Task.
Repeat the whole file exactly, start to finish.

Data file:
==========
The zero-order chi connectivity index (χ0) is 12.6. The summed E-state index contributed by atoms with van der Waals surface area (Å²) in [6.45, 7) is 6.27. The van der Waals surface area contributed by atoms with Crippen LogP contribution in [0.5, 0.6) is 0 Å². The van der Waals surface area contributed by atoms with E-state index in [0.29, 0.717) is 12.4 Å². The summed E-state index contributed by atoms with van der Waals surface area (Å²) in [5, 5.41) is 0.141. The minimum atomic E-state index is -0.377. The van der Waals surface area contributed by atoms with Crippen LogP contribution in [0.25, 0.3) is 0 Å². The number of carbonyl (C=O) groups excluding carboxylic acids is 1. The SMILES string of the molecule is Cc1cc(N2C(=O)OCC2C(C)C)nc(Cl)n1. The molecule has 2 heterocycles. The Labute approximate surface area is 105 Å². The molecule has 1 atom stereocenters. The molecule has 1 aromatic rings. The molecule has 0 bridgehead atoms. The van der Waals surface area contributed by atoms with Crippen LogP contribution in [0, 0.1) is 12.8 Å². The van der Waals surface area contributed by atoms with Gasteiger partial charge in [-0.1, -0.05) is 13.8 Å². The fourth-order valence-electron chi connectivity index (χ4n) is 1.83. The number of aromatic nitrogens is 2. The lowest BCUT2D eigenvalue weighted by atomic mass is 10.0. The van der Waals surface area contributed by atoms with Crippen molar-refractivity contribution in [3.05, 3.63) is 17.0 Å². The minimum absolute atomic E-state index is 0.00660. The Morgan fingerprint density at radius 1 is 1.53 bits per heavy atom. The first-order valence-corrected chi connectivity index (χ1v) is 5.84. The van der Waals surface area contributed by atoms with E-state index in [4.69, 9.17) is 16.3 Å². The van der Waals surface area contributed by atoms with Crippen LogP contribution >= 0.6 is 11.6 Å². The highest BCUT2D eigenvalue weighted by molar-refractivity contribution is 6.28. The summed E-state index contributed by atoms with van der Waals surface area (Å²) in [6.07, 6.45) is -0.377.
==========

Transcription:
The zero-order chi connectivity index (χ0) is 12.6. The summed E-state index contributed by atoms with van der Waals surface area (Å²) in [6.45, 7) is 6.27. The van der Waals surface area contributed by atoms with Crippen LogP contribution in [0.5, 0.6) is 0 Å². The van der Waals surface area contributed by atoms with E-state index in [0.29, 0.717) is 12.4 Å². The summed E-state index contributed by atoms with van der Waals surface area (Å²) in [5, 5.41) is 0.141. The minimum atomic E-state index is -0.377. The van der Waals surface area contributed by atoms with Crippen LogP contribution in [0.25, 0.3) is 0 Å². The number of carbonyl (C=O) groups excluding carboxylic acids is 1. The SMILES string of the molecule is Cc1cc(N2C(=O)OCC2C(C)C)nc(Cl)n1. The molecule has 2 heterocycles. The Labute approximate surface area is 105 Å². The molecule has 1 atom stereocenters. The molecule has 1 aromatic rings. The molecule has 0 bridgehead atoms. The van der Waals surface area contributed by atoms with Crippen LogP contribution in [0, 0.1) is 12.8 Å². The van der Waals surface area contributed by atoms with Gasteiger partial charge in [-0.1, -0.05) is 13.8 Å². The fourth-order valence-electron chi connectivity index (χ4n) is 1.83. The number of aromatic nitrogens is 2. The lowest BCUT2D eigenvalue weighted by atomic mass is 10.0. The van der Waals surface area contributed by atoms with Crippen molar-refractivity contribution in [3.05, 3.63) is 17.0 Å². The minimum absolute atomic E-state index is 0.00660. The Morgan fingerprint density at radius 1 is 1.53 bits per heavy atom. The first-order valence-corrected chi connectivity index (χ1v) is 5.84. The van der Waals surface area contributed by atoms with E-state index in [4.69, 9.17) is 16.3 Å². The van der Waals surface area contributed by atoms with Crippen LogP contribution >= 0.6 is 11.6 Å². The highest BCUT2D eigenvalue weighted by molar-refractivity contribution is 6.28. The summed E-state index contributed by atoms with van der Waals surface area (Å²) in [6.07, 6.45) is -0.377.